Cumbria

Families pay tribute to men killed in Cumbria crashes

Ian Broughton Image copyright Cumbria Police
Image caption Ian Broughton was a father of two

Tributes have been paid to four men killed in weekend crashes in Cumbria.

William Bell, 85, of Great Broughton, died on the A66 at Embleton when his car collided with a motorbike, whose rider Iain Prestwich was also killed.

Ian Broughton, from Horwich, near Bolton, was killed when his MV Agusta bike crashed with a Volkswagen Tiguan on the A684 at Langston Fell.

And biker Mike Iveson, 66, of Lindal, died on the A595, near Millom, in a collision with a car.

'Missed by many'

Mr Bell's family said: "William was a wonderful character and will be sadly missed.

"Everyone in the village knew him, young and old alike, and would wave and chat to him.

"He is from a huge family - one of 10 - and will be missed by many, many people. He touched numerous lives, and the village will never be the same without him."

The crash between Mr Bell's Hyundai i10 and a Yamaha motorbike happened at 12:55 BST close to the Old Station House.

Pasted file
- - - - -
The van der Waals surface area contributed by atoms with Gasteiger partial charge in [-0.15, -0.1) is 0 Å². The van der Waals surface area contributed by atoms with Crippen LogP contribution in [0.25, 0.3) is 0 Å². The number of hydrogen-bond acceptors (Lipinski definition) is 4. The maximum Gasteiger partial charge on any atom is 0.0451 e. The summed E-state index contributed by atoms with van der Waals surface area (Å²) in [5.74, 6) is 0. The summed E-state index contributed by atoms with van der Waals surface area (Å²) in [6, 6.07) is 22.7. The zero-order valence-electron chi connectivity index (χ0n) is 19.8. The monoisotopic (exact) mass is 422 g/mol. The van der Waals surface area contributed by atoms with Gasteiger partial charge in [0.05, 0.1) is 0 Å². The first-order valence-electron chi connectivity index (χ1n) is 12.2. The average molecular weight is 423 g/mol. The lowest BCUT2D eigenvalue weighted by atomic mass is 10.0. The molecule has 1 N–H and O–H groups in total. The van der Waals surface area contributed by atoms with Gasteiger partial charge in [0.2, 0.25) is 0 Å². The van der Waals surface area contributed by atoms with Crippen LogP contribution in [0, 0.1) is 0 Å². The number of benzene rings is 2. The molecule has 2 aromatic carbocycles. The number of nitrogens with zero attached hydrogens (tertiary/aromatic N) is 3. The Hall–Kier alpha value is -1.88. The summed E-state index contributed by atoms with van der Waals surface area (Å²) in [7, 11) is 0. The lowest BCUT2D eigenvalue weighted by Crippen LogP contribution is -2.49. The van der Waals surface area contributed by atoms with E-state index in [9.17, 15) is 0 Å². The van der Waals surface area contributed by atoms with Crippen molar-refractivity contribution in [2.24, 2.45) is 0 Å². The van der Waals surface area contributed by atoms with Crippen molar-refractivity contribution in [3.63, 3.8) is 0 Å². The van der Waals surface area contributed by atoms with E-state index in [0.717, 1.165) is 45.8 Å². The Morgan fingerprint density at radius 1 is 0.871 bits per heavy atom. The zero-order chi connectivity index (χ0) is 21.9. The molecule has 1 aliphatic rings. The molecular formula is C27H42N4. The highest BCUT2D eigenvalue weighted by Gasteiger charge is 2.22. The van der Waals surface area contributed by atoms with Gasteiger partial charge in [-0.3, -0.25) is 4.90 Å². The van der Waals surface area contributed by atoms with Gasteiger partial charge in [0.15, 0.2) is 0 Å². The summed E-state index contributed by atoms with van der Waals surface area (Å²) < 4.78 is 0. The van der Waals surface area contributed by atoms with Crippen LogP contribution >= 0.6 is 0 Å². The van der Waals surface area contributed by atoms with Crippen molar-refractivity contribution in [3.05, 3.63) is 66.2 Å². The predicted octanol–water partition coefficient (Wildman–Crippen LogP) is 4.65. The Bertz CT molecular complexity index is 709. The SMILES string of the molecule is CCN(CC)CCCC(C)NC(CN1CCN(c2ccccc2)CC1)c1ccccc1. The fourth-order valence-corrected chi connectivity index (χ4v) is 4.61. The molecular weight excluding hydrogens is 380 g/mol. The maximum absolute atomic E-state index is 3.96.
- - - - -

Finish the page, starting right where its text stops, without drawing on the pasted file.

The motorcyclist, Iain Prestwich, 49, of Blencogo, Wigton, was travelling from Cockermouth towards Keswick.

He was also pronounced dead at the scene.

His family described him as a "very kind person."

His partner Jackie said: "Iain has been my partner for the last 10 years, my family and myself will miss him every day."

'Loving father'

Mr Broughton died after a crash at 14:15 BST, a few miles east of Sedburgh.

In their statement, his family said: "Ian was a loving father, son, brother, uncle and partner.

"He loved nothing more than riding his prized MV Agusta motorbike with his treasured friends.

"Ian always lived life to the full and the family take great comfort knowing that he was taken from them doing what he enjoyed the most."

The 55-year-old driver of the Vauxhall Tiguan suffered minor injuries and was treated at the scene by an ambulance crew.

Charity fundraiser

Following the death of Mr Iveson at 15:30 BST, his family said he had died "doing what he loved doing most - riding one of his treasured motorcycles."

"A keen bike fanatic from the age of 16, if he wasn't riding motorbikes he was fixing his own or helping others fix theirs.

"The rest of his spare time was spent touring around the country in his caravan with his wife, Pauline.

"Over the years he has raised thousands of pounds for the Rosemere cancer foundation based in Preston."

As well as his wife, he leaves behind two sons and three grandchildren.

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